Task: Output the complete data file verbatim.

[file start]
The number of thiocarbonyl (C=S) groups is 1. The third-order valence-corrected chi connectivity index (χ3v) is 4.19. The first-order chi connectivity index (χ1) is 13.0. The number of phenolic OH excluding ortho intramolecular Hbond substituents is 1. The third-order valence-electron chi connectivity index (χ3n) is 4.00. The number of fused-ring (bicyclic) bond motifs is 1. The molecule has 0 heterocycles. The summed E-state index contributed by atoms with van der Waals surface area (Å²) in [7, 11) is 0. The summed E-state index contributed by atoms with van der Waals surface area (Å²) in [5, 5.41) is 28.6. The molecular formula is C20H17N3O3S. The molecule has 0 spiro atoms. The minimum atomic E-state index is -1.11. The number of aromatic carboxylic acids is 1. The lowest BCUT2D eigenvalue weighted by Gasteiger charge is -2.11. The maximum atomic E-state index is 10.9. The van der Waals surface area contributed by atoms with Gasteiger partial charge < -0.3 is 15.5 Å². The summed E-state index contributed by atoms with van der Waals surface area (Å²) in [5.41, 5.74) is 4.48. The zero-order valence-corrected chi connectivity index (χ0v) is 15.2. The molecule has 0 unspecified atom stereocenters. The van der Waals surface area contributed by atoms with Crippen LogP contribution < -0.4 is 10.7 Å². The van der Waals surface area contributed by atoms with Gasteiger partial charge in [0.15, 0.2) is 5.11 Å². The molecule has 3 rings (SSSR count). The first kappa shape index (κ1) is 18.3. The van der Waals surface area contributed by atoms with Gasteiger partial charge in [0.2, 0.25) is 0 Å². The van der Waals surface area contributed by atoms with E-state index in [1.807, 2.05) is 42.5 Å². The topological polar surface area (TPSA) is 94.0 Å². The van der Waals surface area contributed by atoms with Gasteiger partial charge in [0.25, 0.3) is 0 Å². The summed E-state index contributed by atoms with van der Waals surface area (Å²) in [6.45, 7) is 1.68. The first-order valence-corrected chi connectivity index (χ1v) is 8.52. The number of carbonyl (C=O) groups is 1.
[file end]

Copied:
The number of thiocarbonyl (C=S) groups is 1. The third-order valence-corrected chi connectivity index (χ3v) is 4.19. The first-order chi connectivity index (χ1) is 13.0. The number of phenolic OH excluding ortho intramolecular Hbond substituents is 1. The third-order valence-electron chi connectivity index (χ3n) is 4.00. The number of fused-ring (bicyclic) bond motifs is 1. The molecule has 0 heterocycles. The summed E-state index contributed by atoms with van der Waals surface area (Å²) in [7, 11) is 0. The summed E-state index contributed by atoms with van der Waals surface area (Å²) in [5, 5.41) is 28.6. The molecular formula is C20H17N3O3S. The molecule has 0 spiro atoms. The minimum atomic E-state index is -1.11. The number of aromatic carboxylic acids is 1. The lowest BCUT2D eigenvalue weighted by Gasteiger charge is -2.11. The maximum atomic E-state index is 10.9. The van der Waals surface area contributed by atoms with Gasteiger partial charge < -0.3 is 15.5 Å². The summed E-state index contributed by atoms with van der Waals surface area (Å²) in [5.41, 5.74) is 4.48. The zero-order valence-corrected chi connectivity index (χ0v) is 15.2. The molecule has 0 unspecified atom stereocenters. The van der Waals surface area contributed by atoms with Crippen LogP contribution < -0.4 is 10.7 Å². The van der Waals surface area contributed by atoms with Gasteiger partial charge in [0.15, 0.2) is 5.11 Å². The molecule has 3 rings (SSSR count). The first kappa shape index (κ1) is 18.3. The van der Waals surface area contributed by atoms with Gasteiger partial charge in [0.2, 0.25) is 0 Å². The van der Waals surface area contributed by atoms with E-state index in [1.807, 2.05) is 42.5 Å². The topological polar surface area (TPSA) is 94.0 Å². The van der Waals surface area contributed by atoms with Gasteiger partial charge in [0.25, 0.3) is 0 Å². The summed E-state index contributed by atoms with van der Waals surface area (Å²) in [6.45, 7) is 1.68. The first-order valence-corrected chi connectivity index (χ1v) is 8.52. The number of carbonyl (C=O) groups is 1.